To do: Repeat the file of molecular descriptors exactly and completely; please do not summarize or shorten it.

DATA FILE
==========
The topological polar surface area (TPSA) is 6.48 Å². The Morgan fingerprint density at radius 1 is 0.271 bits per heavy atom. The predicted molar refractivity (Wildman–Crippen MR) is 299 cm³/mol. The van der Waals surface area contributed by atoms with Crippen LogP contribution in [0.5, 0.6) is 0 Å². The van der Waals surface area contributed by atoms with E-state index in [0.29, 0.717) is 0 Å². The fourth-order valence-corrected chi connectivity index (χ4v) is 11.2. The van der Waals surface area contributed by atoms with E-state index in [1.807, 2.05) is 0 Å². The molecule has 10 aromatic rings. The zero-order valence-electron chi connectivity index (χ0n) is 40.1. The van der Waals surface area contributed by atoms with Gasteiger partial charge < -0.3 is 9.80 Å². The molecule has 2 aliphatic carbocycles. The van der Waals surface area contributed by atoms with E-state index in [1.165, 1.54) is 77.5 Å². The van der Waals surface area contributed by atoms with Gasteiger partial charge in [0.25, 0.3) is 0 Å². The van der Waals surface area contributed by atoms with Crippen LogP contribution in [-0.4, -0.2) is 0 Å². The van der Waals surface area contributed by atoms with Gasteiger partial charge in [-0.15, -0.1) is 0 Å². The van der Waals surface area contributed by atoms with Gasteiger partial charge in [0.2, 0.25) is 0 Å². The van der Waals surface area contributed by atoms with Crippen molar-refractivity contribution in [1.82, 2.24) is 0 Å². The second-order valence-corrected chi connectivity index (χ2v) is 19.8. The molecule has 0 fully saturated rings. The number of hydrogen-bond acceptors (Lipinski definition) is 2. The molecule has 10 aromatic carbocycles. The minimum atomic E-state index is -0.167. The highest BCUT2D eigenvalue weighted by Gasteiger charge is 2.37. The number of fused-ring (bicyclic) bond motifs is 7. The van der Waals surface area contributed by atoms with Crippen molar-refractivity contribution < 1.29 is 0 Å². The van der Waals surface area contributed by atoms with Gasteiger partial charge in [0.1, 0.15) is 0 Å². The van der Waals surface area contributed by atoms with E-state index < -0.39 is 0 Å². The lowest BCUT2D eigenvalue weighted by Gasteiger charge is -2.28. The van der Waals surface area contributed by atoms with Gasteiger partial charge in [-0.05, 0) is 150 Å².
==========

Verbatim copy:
The topological polar surface area (TPSA) is 6.48 Å². The Morgan fingerprint density at radius 1 is 0.271 bits per heavy atom. The predicted molar refractivity (Wildman–Crippen MR) is 299 cm³/mol. The van der Waals surface area contributed by atoms with Crippen LogP contribution in [0.5, 0.6) is 0 Å². The van der Waals surface area contributed by atoms with E-state index in [0.29, 0.717) is 0 Å². The fourth-order valence-corrected chi connectivity index (χ4v) is 11.2. The van der Waals surface area contributed by atoms with E-state index in [1.807, 2.05) is 0 Å². The molecule has 10 aromatic rings. The zero-order valence-electron chi connectivity index (χ0n) is 40.1. The van der Waals surface area contributed by atoms with Gasteiger partial charge < -0.3 is 9.80 Å². The molecule has 2 aliphatic carbocycles. The van der Waals surface area contributed by atoms with E-state index in [1.165, 1.54) is 77.5 Å². The van der Waals surface area contributed by atoms with Gasteiger partial charge in [0.25, 0.3) is 0 Å². The van der Waals surface area contributed by atoms with Crippen LogP contribution in [-0.4, -0.2) is 0 Å². The van der Waals surface area contributed by atoms with Gasteiger partial charge in [-0.15, -0.1) is 0 Å². The van der Waals surface area contributed by atoms with Gasteiger partial charge in [0.2, 0.25) is 0 Å². The van der Waals surface area contributed by atoms with Crippen molar-refractivity contribution in [1.82, 2.24) is 0 Å². The second-order valence-corrected chi connectivity index (χ2v) is 19.8. The molecule has 0 fully saturated rings. The number of hydrogen-bond acceptors (Lipinski definition) is 2. The molecule has 10 aromatic carbocycles. The minimum atomic E-state index is -0.167. The highest BCUT2D eigenvalue weighted by Gasteiger charge is 2.37. The number of fused-ring (bicyclic) bond motifs is 7. The van der Waals surface area contributed by atoms with Crippen molar-refractivity contribution < 1.29 is 0 Å². The van der Waals surface area contributed by atoms with Gasteiger partial charge in [0.1, 0.15) is 0 Å². The van der Waals surface area contributed by atoms with E-state index < -0.39 is 0 Å². The lowest BCUT2D eigenvalue weighted by Gasteiger charge is -2.28. The van der Waals surface area contributed by atoms with Gasteiger partial charge in [-0.05, 0) is 150 Å².